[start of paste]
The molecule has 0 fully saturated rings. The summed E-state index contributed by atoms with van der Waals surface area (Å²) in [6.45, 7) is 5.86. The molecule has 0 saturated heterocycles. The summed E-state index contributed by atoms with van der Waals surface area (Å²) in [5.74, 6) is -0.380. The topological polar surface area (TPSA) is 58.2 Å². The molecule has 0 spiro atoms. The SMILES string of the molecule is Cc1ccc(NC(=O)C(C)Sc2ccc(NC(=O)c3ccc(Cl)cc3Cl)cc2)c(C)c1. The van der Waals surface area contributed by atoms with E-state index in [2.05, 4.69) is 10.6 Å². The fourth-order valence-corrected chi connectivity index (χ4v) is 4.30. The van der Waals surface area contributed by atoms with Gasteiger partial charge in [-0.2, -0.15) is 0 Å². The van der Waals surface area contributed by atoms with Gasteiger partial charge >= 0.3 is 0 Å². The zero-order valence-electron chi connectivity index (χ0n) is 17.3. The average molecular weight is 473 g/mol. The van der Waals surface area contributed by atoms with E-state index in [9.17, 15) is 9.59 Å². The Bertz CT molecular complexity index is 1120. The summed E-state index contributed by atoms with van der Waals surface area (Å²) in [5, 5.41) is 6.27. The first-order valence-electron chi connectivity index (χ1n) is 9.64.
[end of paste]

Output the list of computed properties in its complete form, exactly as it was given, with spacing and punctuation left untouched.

The molecule has 0 fully saturated rings. The summed E-state index contributed by atoms with van der Waals surface area (Å²) in [6.45, 7) is 5.86. The molecule has 0 saturated heterocycles. The summed E-state index contributed by atoms with van der Waals surface area (Å²) in [5.74, 6) is -0.380. The topological polar surface area (TPSA) is 58.2 Å². The molecule has 0 spiro atoms. The SMILES string of the molecule is Cc1ccc(NC(=O)C(C)Sc2ccc(NC(=O)c3ccc(Cl)cc3Cl)cc2)c(C)c1. The van der Waals surface area contributed by atoms with E-state index in [2.05, 4.69) is 10.6 Å². The fourth-order valence-corrected chi connectivity index (χ4v) is 4.30. The van der Waals surface area contributed by atoms with Gasteiger partial charge in [-0.2, -0.15) is 0 Å². The van der Waals surface area contributed by atoms with Gasteiger partial charge >= 0.3 is 0 Å². The zero-order valence-electron chi connectivity index (χ0n) is 17.3. The average molecular weight is 473 g/mol. The van der Waals surface area contributed by atoms with E-state index in [9.17, 15) is 9.59 Å². The Bertz CT molecular complexity index is 1120. The summed E-state index contributed by atoms with van der Waals surface area (Å²) in [5, 5.41) is 6.27. The first-order valence-electron chi connectivity index (χ1n) is 9.64.